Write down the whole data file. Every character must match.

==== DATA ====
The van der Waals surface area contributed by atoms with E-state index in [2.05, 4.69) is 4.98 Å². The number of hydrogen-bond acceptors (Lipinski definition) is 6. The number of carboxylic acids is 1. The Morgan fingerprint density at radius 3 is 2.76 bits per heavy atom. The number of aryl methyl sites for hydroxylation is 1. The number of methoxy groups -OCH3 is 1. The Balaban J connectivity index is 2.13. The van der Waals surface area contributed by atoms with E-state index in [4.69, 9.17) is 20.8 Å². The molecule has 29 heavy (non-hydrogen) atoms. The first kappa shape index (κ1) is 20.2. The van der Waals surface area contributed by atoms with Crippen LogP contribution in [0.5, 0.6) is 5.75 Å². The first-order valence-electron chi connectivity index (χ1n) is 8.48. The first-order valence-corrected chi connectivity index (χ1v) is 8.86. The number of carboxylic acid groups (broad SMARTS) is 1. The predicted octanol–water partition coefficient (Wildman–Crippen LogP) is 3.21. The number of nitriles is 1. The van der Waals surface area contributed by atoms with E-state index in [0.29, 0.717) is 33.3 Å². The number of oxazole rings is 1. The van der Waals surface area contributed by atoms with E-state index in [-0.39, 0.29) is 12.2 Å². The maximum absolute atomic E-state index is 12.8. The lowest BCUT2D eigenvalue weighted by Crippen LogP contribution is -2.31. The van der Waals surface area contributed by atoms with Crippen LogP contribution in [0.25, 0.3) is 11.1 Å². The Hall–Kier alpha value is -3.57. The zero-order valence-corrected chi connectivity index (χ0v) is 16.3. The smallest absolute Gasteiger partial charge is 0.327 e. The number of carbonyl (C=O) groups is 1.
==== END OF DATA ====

The van der Waals surface area contributed by atoms with E-state index in [2.05, 4.69) is 4.98 Å². The number of hydrogen-bond acceptors (Lipinski definition) is 6. The number of carboxylic acids is 1. The Morgan fingerprint density at radius 3 is 2.76 bits per heavy atom. The number of aryl methyl sites for hydroxylation is 1. The number of methoxy groups -OCH3 is 1. The Balaban J connectivity index is 2.13. The van der Waals surface area contributed by atoms with E-state index in [4.69, 9.17) is 20.8 Å². The molecule has 29 heavy (non-hydrogen) atoms. The first kappa shape index (κ1) is 20.2. The van der Waals surface area contributed by atoms with Crippen LogP contribution in [0.5, 0.6) is 5.75 Å². The first-order valence-electron chi connectivity index (χ1n) is 8.48. The first-order valence-corrected chi connectivity index (χ1v) is 8.86. The number of carboxylic acid groups (broad SMARTS) is 1. The predicted octanol–water partition coefficient (Wildman–Crippen LogP) is 3.21. The number of nitriles is 1. The van der Waals surface area contributed by atoms with E-state index in [0.29, 0.717) is 33.3 Å². The number of oxazole rings is 1. The van der Waals surface area contributed by atoms with E-state index in [-0.39, 0.29) is 12.2 Å². The maximum absolute atomic E-state index is 12.8. The lowest BCUT2D eigenvalue weighted by Crippen LogP contribution is -2.31. The van der Waals surface area contributed by atoms with Crippen LogP contribution in [0.25, 0.3) is 11.1 Å². The Hall–Kier alpha value is -3.57. The zero-order valence-corrected chi connectivity index (χ0v) is 16.3. The smallest absolute Gasteiger partial charge is 0.327 e. The number of carbonyl (C=O) groups is 1.